By Tom White
The German-built Sachs/DKW 125 was one of the first popular purpose-built 125 motocross bikes in America. When motocross exploded in the USA in the late 1960s, the choice of good entry-level machines was limited to Hodaka Ace 90s, Kawasaki Green Streaks and a potpourri of oddball brands. European brands were the first choice of aspiring 125-class motocross racers, and for a brief window the $748 DKW was at the top of the list with its rugged, motocross-inspired styling. The Sachs five-speed engine had huge cylinder fins and excellent power. When combined with the DKW’s dual-cradle frame, leading-link forks and Boge shocks, the DKW was right on the mark for the U.S. market. Further helping DKW sales was very effective U.S. distributor Ted Lapadakis.
DKWs were nearly bulletproof (with the exception of the Sachs engine’s many false neutrals). The shifting problems were mitigated by the Koba shift kit, proper adjustment and replacing worn-out transmission parts. DKW, or Dampf-Kraft Wagen (German for steam-powered vehicle), goes back to 1916 when Danish engineer Jorgen Rasmussen founded a factory in Saxony, Germany, to build a steam-driven car. By the 1930s, DKW was the world’s largest motorcycle manufacturer.
For motocross, the machines were originally called Sachs 125s. Sachs, who also supplied engines to Penton, Monark, Hercules and KTM, merged with DKW in the ’60s, and by 1970 the Sachs 125s were rebadged as DKWs. The mid-’70s saw DKW fall behind. The leading-link forks were dropped for telescopic forks, and the Sachs transmissions were improved, but bikes were no longer relevant and fell from the scene.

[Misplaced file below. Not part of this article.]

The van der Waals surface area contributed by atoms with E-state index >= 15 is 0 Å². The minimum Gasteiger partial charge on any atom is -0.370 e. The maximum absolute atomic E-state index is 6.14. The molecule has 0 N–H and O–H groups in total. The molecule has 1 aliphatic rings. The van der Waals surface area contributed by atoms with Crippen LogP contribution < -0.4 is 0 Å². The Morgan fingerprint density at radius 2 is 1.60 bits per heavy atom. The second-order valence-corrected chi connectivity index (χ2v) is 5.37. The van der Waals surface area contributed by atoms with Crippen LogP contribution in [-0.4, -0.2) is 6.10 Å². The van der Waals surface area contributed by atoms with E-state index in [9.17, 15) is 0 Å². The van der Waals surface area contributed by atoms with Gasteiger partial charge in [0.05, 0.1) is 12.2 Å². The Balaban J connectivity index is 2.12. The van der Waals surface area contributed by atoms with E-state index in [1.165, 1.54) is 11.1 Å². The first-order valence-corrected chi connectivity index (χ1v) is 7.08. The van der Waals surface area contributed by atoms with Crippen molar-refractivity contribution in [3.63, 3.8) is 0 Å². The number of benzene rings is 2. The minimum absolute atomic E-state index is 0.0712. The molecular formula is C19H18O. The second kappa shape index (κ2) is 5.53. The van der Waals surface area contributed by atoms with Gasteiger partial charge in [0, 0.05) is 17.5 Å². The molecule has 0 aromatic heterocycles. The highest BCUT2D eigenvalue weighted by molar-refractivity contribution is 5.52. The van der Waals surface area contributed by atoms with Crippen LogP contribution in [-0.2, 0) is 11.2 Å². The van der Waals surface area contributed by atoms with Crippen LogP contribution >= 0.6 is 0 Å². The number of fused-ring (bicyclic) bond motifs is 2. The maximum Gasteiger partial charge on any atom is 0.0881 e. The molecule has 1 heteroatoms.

1971 DKW 125 FACTS
WHAT THEY COST
DKWs are quite low on both collector and AHRMA racers’ list of desirables. The beautiful Early Years of Motocross Museum example pictured here was purchased from MXA publisher Roland Hinz for less than the cost of its restoration—$4500. Don’t pay more than $2000 for a good, unrestored example.
Five-speed DKW/Sachs from 1968 to 1971 were available in 100cc and 125cc versions (and in enduro, motocross and enduro-street legal models). In 1972, six-speed models were introduced.
WHAT TO LOOK FOR
DKW restorations fall into the “highly challenged” category. Try to find as complete and original a machine as possible, as body work and trim parts are hard to find. The leading link version is more collectible. Look for an original fuel tank, preferably with badges, as they are nearly impossible to find. Also look for chrome fenders, unmolested Bode leading link forkss, Magura controls and a stock pipe (with heat shield). The Sachs engine parts are not as hard to find.
Contact Alan Buehner at (216) 651-6559 or Mel Raines at (702) 896-8827.
For more info on classic bikes go to www.earlyyearsofmx.com